At the Tulsa Opera, Lucas sang the title role in Mozart's Don Giovanni. Mozart's character is a ruthless, macho womanizer. Lucas is a transgender woman with a rich baritone voice and is the first known trans woman to sing a principal role on an American opera stage. In a conversation with NPR's Ari Shapiro, Lucas said she doesn't want her performances to be entirely defined by this historical marker.

Kishi Bashi's "Summer of '42" is a love song inspired by and set in one of the darker chapters of American history: the internment of Japanese-Americans after the bombing of Pearl Harbor. "What are the things you wanted / The same as anyone," the songwriter and multi-instrumentalist sings. "Just a hand to hold a little / After all is said and done."

Jeremy Dutcher came to the Tiny Desk with sparkling, purple streams of glitter draped around his shoulders. Then he set his iPad on our Yamaha upright piano, not to read his score as pianists do these days, but to play a centuries-old wax cylinder recording of a song sung in the incredibly rare language of Wolastoq. Jeremy Dutcher, along with cellist Blanche Israel and percussionist and electronics wizard Greg Harrison, wove that old recording into a remarkably passionate performance that was very 21st-century, with a deep nod to a century past.

Don't see the video above? Click here.

I've watched a lot of Tiny Desk concerts over the years. It's good to see musicians in the raw, away from stage lighting and backing tracks — as if they've just stopped by an office to play over a lunch break, with desk-bound employees watching on. The performances should expose flaws, but instead they tend to expose musicians being casually brilliant, like the members of Ensemble Signal, who certainly play these pieces beautifully.

Don't see the video above? Click here.

When the intrepid string quartet known as Brooklyn Rider first visited the Tiny Desk nine years ago, no one knew what the musicians might play. They're as likely to trot out an Asian folk tune as they are a string quartet by Beethoven, or one of their own compositions.

With a reverence for classics and an experimental spirit, Kelsey Lu is broadening the scope of how strings fit into contemporary pop. Lu's debut album, Blood, out now, is a mash-up of disco, R&B, pop and more that's rooted in her adoration of strings.

YouTube

Franz von Suppé was born on 200 years ago — April 18, 1819 — in what is now Croatia, but he went to Vienna a

The Royal Concertgebouw Orchestra, the leading symphony orchestra in the Netherlands, and its former chief conductor, Daniele Gatti, have come to a mutual agreement over the conductor's dismissal last August.

Tuesday the orchestra issued a statement on its website, claiming that "matters between the two parties have been resolved following extensive discussions."

Don't see the video above? Click here.

If just one thing can be confirmed from these compelling Tiny Desk performances by the Calidore String Quartet, it should be that the centuries-old formula – two violins, a viola and a cello – is still very much alive and evolving. Indeed, an impromptu show of hands in the audience before the concert began revealed that almost everyone had seen a string quartet perform live.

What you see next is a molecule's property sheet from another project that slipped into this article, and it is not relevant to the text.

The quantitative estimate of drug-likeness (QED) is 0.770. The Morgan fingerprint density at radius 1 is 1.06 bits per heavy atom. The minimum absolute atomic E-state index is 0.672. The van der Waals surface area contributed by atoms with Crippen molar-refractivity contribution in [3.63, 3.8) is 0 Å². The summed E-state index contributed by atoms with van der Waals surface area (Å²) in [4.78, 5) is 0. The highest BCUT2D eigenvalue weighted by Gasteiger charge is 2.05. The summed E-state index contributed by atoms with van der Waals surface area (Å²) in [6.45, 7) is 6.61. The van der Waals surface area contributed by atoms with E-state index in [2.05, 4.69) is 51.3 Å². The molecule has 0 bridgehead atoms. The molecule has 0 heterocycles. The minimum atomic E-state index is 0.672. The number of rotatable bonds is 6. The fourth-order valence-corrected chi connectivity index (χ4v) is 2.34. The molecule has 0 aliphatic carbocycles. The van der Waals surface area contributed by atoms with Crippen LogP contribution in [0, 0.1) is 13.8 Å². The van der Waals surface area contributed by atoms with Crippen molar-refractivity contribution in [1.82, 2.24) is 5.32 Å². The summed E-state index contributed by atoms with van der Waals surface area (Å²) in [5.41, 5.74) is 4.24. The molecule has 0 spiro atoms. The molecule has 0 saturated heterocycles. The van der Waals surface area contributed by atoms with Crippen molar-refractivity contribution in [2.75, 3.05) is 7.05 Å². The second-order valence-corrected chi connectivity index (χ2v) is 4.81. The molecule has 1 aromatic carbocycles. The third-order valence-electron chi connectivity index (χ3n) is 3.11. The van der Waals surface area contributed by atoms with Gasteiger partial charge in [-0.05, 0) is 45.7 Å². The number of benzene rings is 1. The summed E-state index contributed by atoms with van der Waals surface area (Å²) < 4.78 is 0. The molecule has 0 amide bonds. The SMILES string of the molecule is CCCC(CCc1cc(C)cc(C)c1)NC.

Caroline Shaw's new album, Orange, is a love letter to the string quartet. The North Carolina native burst onto the music scene in 2013, when she was the youngest composer to win a Pulitzer Prize. She's still in her 30s and now, for the first time, there's a recording devoted entirely to her work.

Ellen Reid, a 36-year-old composer, won the Pulitzer Prize in Music on Monday for her opera p r i s m. The Pulitzer jury described the winning piece as a "bold new operatic work that uses sophisticated vocal writing and striking instrumental timbres to confront difficult subject matter: the effects of sexual and emotional abuse." The two other finalists were Sustain, an orchestral work by Andrew Norman, and Still for solo piano by James Romig. Reid is the fourth woman to earn the prize since 2013.

In January 2018, the Hungarian State Opera in Budapest was widely criticized for staging the George Gershwin opera Porgy and Bess — whose story wrestles with racism, drug abuse and poverty — with a predominantly white cast, despite the fact that the Gershwin estate requires performances to feature an all-black cast.

Now, the Hungarian production is back for another series of performances of Porgy this month — and its nearly all-white cast was reportedly asked to sign testimonials saying that they were African-American.

Ever since he was a little boy, Yannick Nézet-Séguin knew he wanted to be a conductor. He likens the feeling to something "almost like a religious call."

"Making music in the group is what animates me," he says.

No composition seems too difficult for pianist Lang Lang. But on his latest solo record, Piano Book, the 36-year-old known for his finger-twisting virtuosity is exploring something simpler: Beethoven's "Fur Elise," Debussy's "Clair de Lune" and other pieces that accompanied him in the first few years of a lifelong love-affair with the instrument.

Christine Goerke is focused on endurance. The dramatic soprano is tackling one of the most challenging roles in opera: singing Brünnhilde, the Valkyrie maiden warrior, in Richard Wagner's epic, Der Ring des Nibelungen, at New York's Metropolitan Opera. Otherwise known as the Ring cycle, the 16-hour saga spans four operas and tells the story of gods, monsters, humans and an insatiable urge to own an all-powerful golden ring.

Listening to Mozart may help drastically reduce pain and inflammation, according to a new study from researchers at University of Utah Health published in the peer-reviewed journal Frontiers of Neurology.